The Oxford Handbook of Human Capital by Alan Burton-JonesThe Oxford Handbook of Human Capital by Alan Burton-Jones

The Oxford Handbook of Human Capital

EditorAlan Burton-Jones, J.-C. Spender

Paperback | June 10, 2012

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Macroeconomic research on human capital - the stock of human capabilities and knowledge - has been extensively published but to date the literature has lacked a comprehensive analysis of human capital within the organization. The Oxford Handbook of Human Capital has been designed to fill thatgap, providing an authoritative, inter-disciplinary, and up to date survey of relevant concepts, research areas, and applications. Specially commissioned contributions from over 40 authors reveal the importance of human capital for contemporary organizations, exploring its conceptual underpinnings,relevance to theories of the firm, implications for organizational effectiveness, interdependencies with other resources, and role in the future economy. Unlike neoclassical macroeconomic concepts of human capital, human capital in organizations is shown to be dynamic and heterogeneous, requiring new theories and management frameworks. The systemic role of human capital is explored, revealing it as the lynchpin of social, structural and other formsof intangible and tangible capital. Connections between human capital and organizational performance are investigated from HR management, procurement, alignment, value appropriation, and accounting perspectives. Links between micro and macro perspectives are provided through analyses of inter firmhuman capital mobility, national and regional human capital formation regimes and industry employment relations practices. This Handbook is designed for scholars and graduate students of organization and management theory, strategy, entrepreneurship, knowledge and intellectual capital, accounting, IT, HR, IR, economic sociology and cultural studies. For policy makers and practitioners it should provide an up to dateguide to the nature and role of human capital in contemporary organizations and the roles that government, industry and other extra firm institutions can play in facilitating its development.
Alan Burton-Jones heads an international management consultancy practice headquartered in Australia and is a senior visiting lecturer at New South Wales, Griffith and Bond Universities. His academic research focuses on the role of knowledge in organizations and the links between strategy, intellectual resources and organizational effe...
Title:The Oxford Handbook of Human CapitalFormat:PaperbackDimensions:720 pagesPublished:June 10, 2012Publisher:Oxford University PressLanguage:English

The following ISBNs are associated with this title:

ISBN - 10:0199655898

ISBN - 13:9780199655892


Table of Contents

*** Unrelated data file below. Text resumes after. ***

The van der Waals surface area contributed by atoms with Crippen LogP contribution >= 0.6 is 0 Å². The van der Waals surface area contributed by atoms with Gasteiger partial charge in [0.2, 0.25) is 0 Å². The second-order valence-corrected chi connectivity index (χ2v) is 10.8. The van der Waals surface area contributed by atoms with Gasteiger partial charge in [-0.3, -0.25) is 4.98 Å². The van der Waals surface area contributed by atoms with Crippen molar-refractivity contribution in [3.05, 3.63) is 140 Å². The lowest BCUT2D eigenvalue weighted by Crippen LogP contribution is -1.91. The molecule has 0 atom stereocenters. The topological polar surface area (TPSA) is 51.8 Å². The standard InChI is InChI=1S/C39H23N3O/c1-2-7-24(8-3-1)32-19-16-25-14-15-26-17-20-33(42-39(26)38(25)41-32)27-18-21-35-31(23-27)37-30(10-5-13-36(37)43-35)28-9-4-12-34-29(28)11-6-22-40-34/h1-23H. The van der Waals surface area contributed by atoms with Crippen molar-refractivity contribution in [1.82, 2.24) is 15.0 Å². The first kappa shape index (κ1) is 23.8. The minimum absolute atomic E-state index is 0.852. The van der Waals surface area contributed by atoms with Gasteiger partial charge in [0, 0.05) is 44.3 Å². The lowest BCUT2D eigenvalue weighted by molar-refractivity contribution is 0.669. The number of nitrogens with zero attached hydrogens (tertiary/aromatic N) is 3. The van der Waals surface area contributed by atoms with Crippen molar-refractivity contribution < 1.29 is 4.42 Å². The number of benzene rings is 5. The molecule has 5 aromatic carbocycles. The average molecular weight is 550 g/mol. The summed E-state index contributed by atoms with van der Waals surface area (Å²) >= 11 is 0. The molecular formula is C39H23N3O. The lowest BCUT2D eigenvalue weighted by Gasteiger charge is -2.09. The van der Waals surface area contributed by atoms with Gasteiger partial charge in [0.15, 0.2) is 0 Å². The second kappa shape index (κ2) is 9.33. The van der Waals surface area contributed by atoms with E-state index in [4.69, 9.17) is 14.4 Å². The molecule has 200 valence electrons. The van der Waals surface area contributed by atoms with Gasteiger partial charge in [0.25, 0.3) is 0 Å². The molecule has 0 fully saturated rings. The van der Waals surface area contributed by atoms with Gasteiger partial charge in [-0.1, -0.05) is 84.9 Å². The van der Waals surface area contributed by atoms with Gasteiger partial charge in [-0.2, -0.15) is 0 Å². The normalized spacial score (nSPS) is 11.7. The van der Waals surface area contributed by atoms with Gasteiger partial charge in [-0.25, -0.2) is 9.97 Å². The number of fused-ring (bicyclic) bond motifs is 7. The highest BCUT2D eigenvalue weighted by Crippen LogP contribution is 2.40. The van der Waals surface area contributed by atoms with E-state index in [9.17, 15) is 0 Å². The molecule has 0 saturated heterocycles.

Part I: The Nature of Human Capital1. Margaret M. Blair: An Economic Perspective on the Notion of Human Capital2. Janine Nahapiet: A Social Perspective: Exploring the Links between Human Capital and Social Capital3. Kok-Yee Ng, Mei Ling Tan and Soon Ang: Culture Capital and Cosmopolitan Human Capital: the Impact of the Global Mindset and Organizational Routines on Cultural Intelligence and International Experiences4. Rhett Brymer, Michael A. Hitt, and Mario Schijven: Cognition and Human Capital: The Dynamic Interrelationship between Knowledge and Behaviour5. Peter Lewin: Critical Perspective: Reflections on the Nature and Scope of the Concept of Capital and its Extension to Intangibles - a Capital-Based Approach to the FirmPart II: Human Capital and the Firm6. Nicolai J. Foss: Human Capital and Transaction Cost Economics7. J.-C. Spender: Human Capital and Agency Theory8. Jeroen Kraaijenbrink: Human Capital in the Resource-based View9. Brian J. Loasby: Human Capital, Entrepreneurship and the Theory of the Firm10. Georg von Krogh, and Martin W. Wallin: Human Capital and the Knowledge-based Theory of the FirmPart III: Human Capital and Organizational Effectiveness11. Peter Boxall: Human Capital, HR Strategy and Organizational Effectiveness12. Monika Hamori, Rocio Bonet, and Peter Cappelli: How Organizations obtain the Human Capital they need13. David Lepak, Riki Takeuchi, and Juani Swart: Aligning Human Capital with Organizational Needs14. Russell Coff: Maximizing Value from Human Capital15. Robin Kramar, Vijaya Murthy and James Guthrie: Accounting for Human Capital and Organizational EffectivenessPart IV: Human Capital Interdependencies16. Robert M. Grant and James C. Hayton: Interdependencies between People in Organizations17. David O'Donnell: Interdependencies between Human and Structural Capital18. Ikujiro Nonaka, Ryoko Toyoma, and Vesa Peltokorpi: The Distributed and Dynamic Dimensions of Human Capital19. Jacqueline C. Vischer: Human Capital and the Organization-Accommodation Relationship20. Alan Burton-Jones and Andrew Burton-Jones: Interdependencies between People and Information Systems in OrganizationsPart V: Human Capital in the Future Economy21. David J. Teece: Human Capital, Capabilities and the Firm: Literati, Numerati, and Entrepreneurs in the 21st Century Enterprise22. Peter D. Sherer: Looking to the Future: Bringing Organizations Deeper into Human Capital Theory23. Sean O Riain: Human Capital Formation Regimes: States, Markets and Human Capital in an Era of Globalisation24. Thomas Clarke: Supporting Human Capital in Developing Countries: The Significance of the Asian Experience25. Thomas A. Kochan and Adam Seth Litwin: The Future of Human Capital: An Employment Relations Perspective